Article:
Flexible trading with a new account, an existing account or margin loan. More favourable trading terms and facilities for Westpac clients and those with a Westpac Cash Investment Account. No maintenance fees. Other research and alerts are free. What markets does Westpac Share Trading cover? International markets, including US exchanges. Exchange-traded options and listed company options. ASX-listed warrants. Contracts for differences CFDs. Managed funds.

Exchange-traded funds ETFs. Exchange-traded commodities ETCs. Listed unit trusts. Listed convertible notes. Listed fixed-interest securities. Initial public offerings IPOs. How do I set up a Westpac Share Trading account? To do so you will need: One form of identification.

Your tax file number. Complete the online application. Enter your personal details. Submit your application. Brokerage rates differ based on the method you choose and phone trading is costlier than trading online or using the mobile app. Pros and cons. Pros No account opening fees. Simple brokerage cost structure not tiered Tradable assets: ASX listed assets, 30 plus international stock exchanges. Trade online, by phone or app costs vary.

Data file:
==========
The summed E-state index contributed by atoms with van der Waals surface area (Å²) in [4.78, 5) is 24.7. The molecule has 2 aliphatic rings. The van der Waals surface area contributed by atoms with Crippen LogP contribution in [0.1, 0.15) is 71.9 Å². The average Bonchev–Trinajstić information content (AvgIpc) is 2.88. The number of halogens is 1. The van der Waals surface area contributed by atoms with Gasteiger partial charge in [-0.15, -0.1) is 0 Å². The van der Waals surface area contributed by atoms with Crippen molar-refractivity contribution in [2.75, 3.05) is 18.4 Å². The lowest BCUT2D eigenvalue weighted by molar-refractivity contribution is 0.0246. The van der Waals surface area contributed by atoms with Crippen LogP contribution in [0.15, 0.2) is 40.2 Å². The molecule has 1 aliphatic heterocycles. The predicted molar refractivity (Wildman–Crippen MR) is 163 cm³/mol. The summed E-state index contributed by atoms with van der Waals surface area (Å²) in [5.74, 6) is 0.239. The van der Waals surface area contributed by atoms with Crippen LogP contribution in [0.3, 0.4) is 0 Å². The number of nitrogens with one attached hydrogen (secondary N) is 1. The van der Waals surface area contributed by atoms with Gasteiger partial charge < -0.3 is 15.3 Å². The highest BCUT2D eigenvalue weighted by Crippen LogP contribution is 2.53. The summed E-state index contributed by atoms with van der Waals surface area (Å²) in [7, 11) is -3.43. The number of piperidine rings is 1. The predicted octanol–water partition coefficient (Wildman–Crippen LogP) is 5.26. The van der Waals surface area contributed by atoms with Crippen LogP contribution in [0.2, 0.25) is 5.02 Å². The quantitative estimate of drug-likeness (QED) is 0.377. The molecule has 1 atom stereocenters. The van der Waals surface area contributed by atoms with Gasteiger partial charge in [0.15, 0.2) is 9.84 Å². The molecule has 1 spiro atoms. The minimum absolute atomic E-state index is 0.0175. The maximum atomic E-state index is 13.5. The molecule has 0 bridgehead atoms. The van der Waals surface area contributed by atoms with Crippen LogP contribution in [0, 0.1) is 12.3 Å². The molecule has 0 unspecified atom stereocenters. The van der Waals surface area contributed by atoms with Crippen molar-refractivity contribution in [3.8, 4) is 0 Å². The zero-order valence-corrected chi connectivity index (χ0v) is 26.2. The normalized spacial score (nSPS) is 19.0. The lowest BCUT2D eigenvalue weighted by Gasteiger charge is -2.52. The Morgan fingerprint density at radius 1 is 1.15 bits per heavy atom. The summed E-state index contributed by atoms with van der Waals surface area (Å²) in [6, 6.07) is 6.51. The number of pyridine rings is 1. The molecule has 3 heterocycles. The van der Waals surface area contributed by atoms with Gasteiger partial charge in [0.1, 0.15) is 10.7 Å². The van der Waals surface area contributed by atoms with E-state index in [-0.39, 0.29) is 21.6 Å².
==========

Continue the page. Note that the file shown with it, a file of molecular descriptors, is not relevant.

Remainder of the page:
Variety of useful features: Free risk-management tools, automated trading alerts, free daily share tracker emails, free share recommendations from Consensus and Morningstar Quantitative. No discounts for frequent traders. Highlights Trade and invest in top financial instruments, including a wide selection of stocks. Your funds are protected by industry-leading security protocols. Trade with confidence with free trading tools, including market depth and live pricing.

Earn a variable 0. CMC Markets. Keep your trading costs down with competitive spreads, commissions and low margins. CMC Markets' educational material is written by a team of global market analysts and strategists with many years of experience trading in financial markets. Highlights Join now and enjoy no monthly account fees.

Simply select the account that suits you best and you could be trading with CommSec in as little as 5 minutes. Offers access to over 25 international markets, with expert stock recommendations to help you manage risk and achieve your financial goals. Give yourself an edge with the only Australian provider to offer weekend trading on key indices.